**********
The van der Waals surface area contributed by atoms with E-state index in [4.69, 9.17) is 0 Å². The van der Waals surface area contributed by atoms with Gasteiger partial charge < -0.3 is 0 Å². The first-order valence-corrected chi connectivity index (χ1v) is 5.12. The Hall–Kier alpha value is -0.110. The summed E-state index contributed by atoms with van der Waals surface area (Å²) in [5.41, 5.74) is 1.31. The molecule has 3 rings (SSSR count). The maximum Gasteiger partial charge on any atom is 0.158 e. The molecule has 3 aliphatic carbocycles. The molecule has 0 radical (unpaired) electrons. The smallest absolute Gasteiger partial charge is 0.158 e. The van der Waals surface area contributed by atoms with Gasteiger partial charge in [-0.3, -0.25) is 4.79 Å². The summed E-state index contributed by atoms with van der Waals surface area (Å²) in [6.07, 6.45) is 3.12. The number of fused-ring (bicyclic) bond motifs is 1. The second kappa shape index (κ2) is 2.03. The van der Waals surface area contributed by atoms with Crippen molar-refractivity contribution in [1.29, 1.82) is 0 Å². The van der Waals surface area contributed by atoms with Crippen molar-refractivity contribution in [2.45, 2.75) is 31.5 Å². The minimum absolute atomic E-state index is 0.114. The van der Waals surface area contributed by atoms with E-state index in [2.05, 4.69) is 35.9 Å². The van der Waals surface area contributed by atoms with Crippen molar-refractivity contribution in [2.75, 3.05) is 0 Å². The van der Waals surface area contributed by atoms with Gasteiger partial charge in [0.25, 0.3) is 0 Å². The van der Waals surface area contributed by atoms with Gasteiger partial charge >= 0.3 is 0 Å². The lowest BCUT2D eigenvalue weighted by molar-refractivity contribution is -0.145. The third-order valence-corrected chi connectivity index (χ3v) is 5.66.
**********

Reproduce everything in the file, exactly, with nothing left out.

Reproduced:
The van der Waals surface area contributed by atoms with E-state index in [4.69, 9.17) is 0 Å². The van der Waals surface area contributed by atoms with Gasteiger partial charge < -0.3 is 0 Å². The first-order valence-corrected chi connectivity index (χ1v) is 5.12. The Hall–Kier alpha value is -0.110. The summed E-state index contributed by atoms with van der Waals surface area (Å²) in [5.41, 5.74) is 1.31. The molecule has 3 rings (SSSR count). The maximum Gasteiger partial charge on any atom is 0.158 e. The molecule has 3 aliphatic carbocycles. The molecule has 0 radical (unpaired) electrons. The smallest absolute Gasteiger partial charge is 0.158 e. The van der Waals surface area contributed by atoms with Gasteiger partial charge in [-0.3, -0.25) is 4.79 Å². The summed E-state index contributed by atoms with van der Waals surface area (Å²) in [6.07, 6.45) is 3.12. The number of fused-ring (bicyclic) bond motifs is 1. The second kappa shape index (κ2) is 2.03. The van der Waals surface area contributed by atoms with Crippen molar-refractivity contribution in [1.29, 1.82) is 0 Å². The van der Waals surface area contributed by atoms with Crippen molar-refractivity contribution in [2.45, 2.75) is 31.5 Å². The minimum absolute atomic E-state index is 0.114. The van der Waals surface area contributed by atoms with E-state index in [2.05, 4.69) is 35.9 Å². The van der Waals surface area contributed by atoms with Crippen molar-refractivity contribution in [2.75, 3.05) is 0 Å². The van der Waals surface area contributed by atoms with Gasteiger partial charge in [0.25, 0.3) is 0 Å². The van der Waals surface area contributed by atoms with Gasteiger partial charge >= 0.3 is 0 Å². The lowest BCUT2D eigenvalue weighted by molar-refractivity contribution is -0.145. The third-order valence-corrected chi connectivity index (χ3v) is 5.66.